When the Neknominate online dare craze allegedly claimed the life of a 19-year-old man, Twitter and Facebook users weren’t afraid to speak out for and against the phenomenon.
The death also reignited the debate of how much or how little Facebook and other networking sites can and should interfere with controversial content.
Twitter was the venue for highly polarised reactions to a Coca-Cola commercial that aired during the Super Bowl on Sunday. The commercial featured people of diverse ethnicities and sexual orientations singing the patriotic song “America the Beautiful” in different languages. Some tweeters called the multi-lingual ad anti-American, some called for a Coke boycott and others went as far as saying the company was promoting terrorism.
Social media commentator and digital strategist Kate Carruthers weighed in on the ways the two stories have impacted people on and offline.
NekNominate and its pay-it-forward counterpart
Facebook responded to requests to take down pages that promote NekNominate from the website by saying – if it doesn’t cause direct harm, we don’t take it down – but Ms Carruthers says Facebook is just sticking to their guns and acting in accordance with their guidelines.
“Facebook very much takes the view that it operates within the law. [Neknominate] is not an illegal activity and why should it intervene. Yes, it’s foolhardy activity but there’s lots of foolhardy activity online. Why should a company like them be responsible for that?”
COMMENT: #neknomination. Internet has changed the drinking game
Ms Carruthers says the kind of behaviour that can be seen in NekNominate videos has been happening for years – the culture of binge drinking is nothing new – it just hasn’t been posted and shared online. Although Neknominate may have dangerous consequences for some, Ms Carruthers says there are limits to what people can do to stop it.
“Yes we can warn them of the dangers, but being young people, they will typically ignore us older folks. But we can and ought to provide alternative information.”
The focus in the last day or so has shifted from videos of people binge drinking to a movement started by a South African man who dares others to do some good. Brent Lindeque posted a YouTube video of himself donating food to impoverished South Africans and nominating his friends to do similar acts of kindness. Ms Carruthers says this is a much more profitable response to Neknominate.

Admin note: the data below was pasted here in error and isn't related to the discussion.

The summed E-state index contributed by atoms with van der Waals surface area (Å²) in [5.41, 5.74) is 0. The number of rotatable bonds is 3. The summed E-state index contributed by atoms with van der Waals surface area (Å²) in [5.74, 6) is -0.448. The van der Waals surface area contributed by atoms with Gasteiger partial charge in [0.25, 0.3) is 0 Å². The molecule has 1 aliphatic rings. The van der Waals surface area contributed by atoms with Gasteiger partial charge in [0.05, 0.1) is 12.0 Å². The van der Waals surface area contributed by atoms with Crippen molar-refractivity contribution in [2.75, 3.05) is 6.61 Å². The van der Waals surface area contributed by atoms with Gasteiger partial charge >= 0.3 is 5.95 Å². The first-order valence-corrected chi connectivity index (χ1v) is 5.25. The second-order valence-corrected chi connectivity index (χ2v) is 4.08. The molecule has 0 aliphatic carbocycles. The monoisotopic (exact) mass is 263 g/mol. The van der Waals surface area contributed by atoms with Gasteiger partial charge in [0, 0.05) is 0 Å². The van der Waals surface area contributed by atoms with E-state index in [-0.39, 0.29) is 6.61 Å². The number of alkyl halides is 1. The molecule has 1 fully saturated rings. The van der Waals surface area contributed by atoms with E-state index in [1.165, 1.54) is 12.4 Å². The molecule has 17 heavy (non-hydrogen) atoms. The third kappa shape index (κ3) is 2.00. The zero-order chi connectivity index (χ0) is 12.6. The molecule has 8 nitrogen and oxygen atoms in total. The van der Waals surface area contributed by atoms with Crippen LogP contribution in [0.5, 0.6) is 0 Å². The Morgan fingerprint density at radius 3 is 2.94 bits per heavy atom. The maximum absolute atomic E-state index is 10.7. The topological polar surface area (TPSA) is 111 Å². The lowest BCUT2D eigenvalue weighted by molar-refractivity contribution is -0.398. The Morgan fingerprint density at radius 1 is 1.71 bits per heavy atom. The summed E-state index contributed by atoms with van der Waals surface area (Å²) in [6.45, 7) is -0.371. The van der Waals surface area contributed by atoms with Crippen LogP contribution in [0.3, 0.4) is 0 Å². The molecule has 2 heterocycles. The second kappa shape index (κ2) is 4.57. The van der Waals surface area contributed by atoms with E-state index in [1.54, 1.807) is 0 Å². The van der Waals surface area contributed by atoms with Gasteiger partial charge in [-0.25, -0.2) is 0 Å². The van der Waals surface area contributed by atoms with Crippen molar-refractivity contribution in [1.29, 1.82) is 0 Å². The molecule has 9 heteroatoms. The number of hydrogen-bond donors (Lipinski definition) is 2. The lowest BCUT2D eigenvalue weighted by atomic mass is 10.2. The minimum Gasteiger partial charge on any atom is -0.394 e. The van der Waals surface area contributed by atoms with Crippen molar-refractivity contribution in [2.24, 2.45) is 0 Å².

“Suddenly we’re amplifying the good instead of stupidity. That’s a much more effective strategy than just preaching at people saying ‘this is dumb, you shouldn’t do it.'”
“[Social media] is a force multiplier for both good and evil. It takes just that one person to start shifting the trend away from the negative behaviour towards positive behaviour,” Ms Carruthers says.
Coca-Cola divides America
Social media has become a crucial platform for people to share polarised views. One of the most poignant examples of this in the past few weeks has been the reaction toward Coca-Cola’s Super Bowl commercial.
People took to Twitter to compliment the ad on its heartfelt representation of America’s diversity while others thought the multilingualism was offensive to English speaking Americans.
There are over 300 indigenous languages in the US alone. English isn’t one of them. #coke
— Khaetlyn Grindell (@Khaetlyn) February 3, 2014
#BoycottCoke everything in that @CocaCola commercial was un-American.
— Steven McVeigh (@SMcVeigh_) February 3, 2014
“Twitter is not a good representation of public opinion because it’s not a broad swathe of public opinion, it tends to represent extreme views very often and they take very extreme opposing positions quite quickly,” says Carruthers. “There are very few moderates when you see something like this on Twitter.”
Tweets may not reflect the true American society, but it can serve as a big influencer that can make or break brands. In this case, however, Ms Carruthers says she doesn’t expect a widespread Coca-Cola boycott to take place.
“The number of people who will actually take action on that will probably be very small. So the impact of coke as a brand from their sales would be negligible would be my suspicion.”
It’s easy to forget that regardless of the effect Coca-Cola’s ad may have had on people, the company’s bottom line is to sell their product. What’s important for them and for those who Neknominate, for that matter, is that they’ve gotten people talking – and that’s really all that matters.